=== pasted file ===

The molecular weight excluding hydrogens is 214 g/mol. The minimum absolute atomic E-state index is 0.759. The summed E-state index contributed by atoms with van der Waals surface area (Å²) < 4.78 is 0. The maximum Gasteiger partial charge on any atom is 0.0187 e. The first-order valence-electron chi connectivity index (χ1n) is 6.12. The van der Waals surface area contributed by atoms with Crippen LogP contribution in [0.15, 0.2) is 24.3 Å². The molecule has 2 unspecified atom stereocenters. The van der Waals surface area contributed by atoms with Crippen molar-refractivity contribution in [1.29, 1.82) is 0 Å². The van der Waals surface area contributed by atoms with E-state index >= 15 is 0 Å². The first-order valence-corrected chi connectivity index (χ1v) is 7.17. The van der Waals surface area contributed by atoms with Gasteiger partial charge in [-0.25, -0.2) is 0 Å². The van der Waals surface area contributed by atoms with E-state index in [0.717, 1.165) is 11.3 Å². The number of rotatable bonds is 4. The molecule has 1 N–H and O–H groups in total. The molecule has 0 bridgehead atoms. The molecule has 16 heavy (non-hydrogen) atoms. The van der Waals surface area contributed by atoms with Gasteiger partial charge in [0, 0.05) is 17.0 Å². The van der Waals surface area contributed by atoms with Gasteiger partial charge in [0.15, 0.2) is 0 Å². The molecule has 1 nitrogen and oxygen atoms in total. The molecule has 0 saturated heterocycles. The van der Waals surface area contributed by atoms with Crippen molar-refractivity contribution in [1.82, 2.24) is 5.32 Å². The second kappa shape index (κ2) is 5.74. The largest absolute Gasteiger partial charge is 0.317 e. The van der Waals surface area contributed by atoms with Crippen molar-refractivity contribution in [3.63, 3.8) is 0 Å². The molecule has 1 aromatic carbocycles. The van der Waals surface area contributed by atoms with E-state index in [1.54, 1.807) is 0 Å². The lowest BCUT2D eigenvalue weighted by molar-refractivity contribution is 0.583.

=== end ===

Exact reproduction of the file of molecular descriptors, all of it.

The molecular weight excluding hydrogens is 214 g/mol. The minimum absolute atomic E-state index is 0.759. The summed E-state index contributed by atoms with van der Waals surface area (Å²) < 4.78 is 0. The maximum Gasteiger partial charge on any atom is 0.0187 e. The first-order valence-electron chi connectivity index (χ1n) is 6.12. The van der Waals surface area contributed by atoms with Crippen LogP contribution in [0.15, 0.2) is 24.3 Å². The molecule has 2 unspecified atom stereocenters. The van der Waals surface area contributed by atoms with Crippen molar-refractivity contribution in [1.29, 1.82) is 0 Å². The van der Waals surface area contributed by atoms with E-state index >= 15 is 0 Å². The first-order valence-corrected chi connectivity index (χ1v) is 7.17. The van der Waals surface area contributed by atoms with Gasteiger partial charge in [-0.25, -0.2) is 0 Å². The van der Waals surface area contributed by atoms with E-state index in [0.717, 1.165) is 11.3 Å². The number of rotatable bonds is 4. The molecule has 1 N–H and O–H groups in total. The molecule has 0 bridgehead atoms. The molecule has 16 heavy (non-hydrogen) atoms. The van der Waals surface area contributed by atoms with Gasteiger partial charge in [0, 0.05) is 17.0 Å². The van der Waals surface area contributed by atoms with Gasteiger partial charge in [0.15, 0.2) is 0 Å². The molecule has 1 nitrogen and oxygen atoms in total. The molecule has 0 saturated heterocycles. The van der Waals surface area contributed by atoms with Crippen molar-refractivity contribution in [1.82, 2.24) is 5.32 Å². The second kappa shape index (κ2) is 5.74. The largest absolute Gasteiger partial charge is 0.317 e. The van der Waals surface area contributed by atoms with Crippen molar-refractivity contribution in [3.63, 3.8) is 0 Å². The molecule has 1 aromatic carbocycles. The van der Waals surface area contributed by atoms with E-state index in [1.54, 1.807) is 0 Å². The lowest BCUT2D eigenvalue weighted by molar-refractivity contribution is 0.583.